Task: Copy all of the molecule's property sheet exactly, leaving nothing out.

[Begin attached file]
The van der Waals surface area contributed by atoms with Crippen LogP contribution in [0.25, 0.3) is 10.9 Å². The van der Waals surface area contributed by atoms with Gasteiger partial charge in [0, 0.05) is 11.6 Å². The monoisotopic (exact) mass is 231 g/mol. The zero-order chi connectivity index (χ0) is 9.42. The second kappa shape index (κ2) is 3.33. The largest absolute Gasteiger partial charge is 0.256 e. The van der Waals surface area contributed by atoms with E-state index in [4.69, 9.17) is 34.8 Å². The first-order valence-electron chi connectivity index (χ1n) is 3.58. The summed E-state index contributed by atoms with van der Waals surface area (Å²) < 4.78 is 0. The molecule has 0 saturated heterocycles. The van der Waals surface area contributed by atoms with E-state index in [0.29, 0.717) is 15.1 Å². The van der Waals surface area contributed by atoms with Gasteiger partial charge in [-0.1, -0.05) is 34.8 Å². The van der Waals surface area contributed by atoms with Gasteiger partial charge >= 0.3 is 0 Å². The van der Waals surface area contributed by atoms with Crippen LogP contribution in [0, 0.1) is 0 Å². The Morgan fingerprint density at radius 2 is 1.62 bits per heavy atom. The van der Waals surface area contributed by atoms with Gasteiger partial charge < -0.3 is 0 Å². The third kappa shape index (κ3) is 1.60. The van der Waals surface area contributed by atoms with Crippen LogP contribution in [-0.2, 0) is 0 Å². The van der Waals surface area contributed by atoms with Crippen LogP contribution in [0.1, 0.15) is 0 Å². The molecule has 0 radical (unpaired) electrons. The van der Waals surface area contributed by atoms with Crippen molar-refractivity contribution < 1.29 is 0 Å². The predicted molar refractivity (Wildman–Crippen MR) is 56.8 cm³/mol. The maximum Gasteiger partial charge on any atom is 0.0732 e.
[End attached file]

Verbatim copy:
The van der Waals surface area contributed by atoms with Crippen LogP contribution in [0.25, 0.3) is 10.9 Å². The van der Waals surface area contributed by atoms with Gasteiger partial charge in [0, 0.05) is 11.6 Å². The monoisotopic (exact) mass is 231 g/mol. The zero-order chi connectivity index (χ0) is 9.42. The second kappa shape index (κ2) is 3.33. The largest absolute Gasteiger partial charge is 0.256 e. The van der Waals surface area contributed by atoms with E-state index in [4.69, 9.17) is 34.8 Å². The first-order valence-electron chi connectivity index (χ1n) is 3.58. The summed E-state index contributed by atoms with van der Waals surface area (Å²) < 4.78 is 0. The molecule has 0 saturated heterocycles. The van der Waals surface area contributed by atoms with E-state index in [0.29, 0.717) is 15.1 Å². The van der Waals surface area contributed by atoms with Gasteiger partial charge in [-0.1, -0.05) is 34.8 Å². The van der Waals surface area contributed by atoms with Gasteiger partial charge >= 0.3 is 0 Å². The van der Waals surface area contributed by atoms with Crippen LogP contribution in [0, 0.1) is 0 Å². The Morgan fingerprint density at radius 2 is 1.62 bits per heavy atom. The van der Waals surface area contributed by atoms with Gasteiger partial charge < -0.3 is 0 Å². The third kappa shape index (κ3) is 1.60. The van der Waals surface area contributed by atoms with Crippen LogP contribution in [-0.2, 0) is 0 Å². The van der Waals surface area contributed by atoms with Crippen LogP contribution in [0.1, 0.15) is 0 Å². The molecule has 0 radical (unpaired) electrons. The van der Waals surface area contributed by atoms with Crippen molar-refractivity contribution < 1.29 is 0 Å². The predicted molar refractivity (Wildman–Crippen MR) is 56.8 cm³/mol. The maximum Gasteiger partial charge on any atom is 0.0732 e.